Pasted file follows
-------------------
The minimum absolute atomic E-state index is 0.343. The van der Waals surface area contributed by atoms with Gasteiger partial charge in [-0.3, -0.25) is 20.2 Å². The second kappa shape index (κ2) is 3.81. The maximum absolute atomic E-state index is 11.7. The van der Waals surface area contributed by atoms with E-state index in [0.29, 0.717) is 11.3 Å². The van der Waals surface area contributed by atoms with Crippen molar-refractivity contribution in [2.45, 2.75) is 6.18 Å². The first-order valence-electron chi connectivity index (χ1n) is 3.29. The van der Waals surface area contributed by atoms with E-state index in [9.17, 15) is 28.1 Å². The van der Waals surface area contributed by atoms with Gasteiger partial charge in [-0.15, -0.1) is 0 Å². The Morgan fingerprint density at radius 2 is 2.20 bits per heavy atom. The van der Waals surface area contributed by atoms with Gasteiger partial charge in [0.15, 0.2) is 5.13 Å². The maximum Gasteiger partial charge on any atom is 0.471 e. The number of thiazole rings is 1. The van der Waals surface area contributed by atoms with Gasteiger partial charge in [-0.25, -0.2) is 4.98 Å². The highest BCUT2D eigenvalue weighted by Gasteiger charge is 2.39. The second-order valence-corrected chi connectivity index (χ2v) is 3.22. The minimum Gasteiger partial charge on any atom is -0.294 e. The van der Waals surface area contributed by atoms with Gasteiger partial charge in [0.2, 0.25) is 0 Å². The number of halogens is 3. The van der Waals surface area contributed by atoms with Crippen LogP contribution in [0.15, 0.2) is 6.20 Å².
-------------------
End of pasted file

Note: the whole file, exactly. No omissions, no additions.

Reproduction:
The minimum absolute atomic E-state index is 0.343. The van der Waals surface area contributed by atoms with Gasteiger partial charge in [-0.3, -0.25) is 20.2 Å². The second kappa shape index (κ2) is 3.81. The maximum absolute atomic E-state index is 11.7. The van der Waals surface area contributed by atoms with E-state index in [0.29, 0.717) is 11.3 Å². The van der Waals surface area contributed by atoms with Crippen molar-refractivity contribution in [2.45, 2.75) is 6.18 Å². The first-order valence-electron chi connectivity index (χ1n) is 3.29. The van der Waals surface area contributed by atoms with E-state index in [9.17, 15) is 28.1 Å². The van der Waals surface area contributed by atoms with Gasteiger partial charge in [-0.15, -0.1) is 0 Å². The Morgan fingerprint density at radius 2 is 2.20 bits per heavy atom. The van der Waals surface area contributed by atoms with Gasteiger partial charge in [0.15, 0.2) is 5.13 Å². The maximum Gasteiger partial charge on any atom is 0.471 e. The number of thiazole rings is 1. The van der Waals surface area contributed by atoms with Gasteiger partial charge in [-0.25, -0.2) is 4.98 Å². The highest BCUT2D eigenvalue weighted by Gasteiger charge is 2.39. The second-order valence-corrected chi connectivity index (χ2v) is 3.22. The minimum Gasteiger partial charge on any atom is -0.294 e. The van der Waals surface area contributed by atoms with Gasteiger partial charge in [0.2, 0.25) is 0 Å². The number of halogens is 3. The van der Waals surface area contributed by atoms with Crippen LogP contribution in [0.15, 0.2) is 6.20 Å².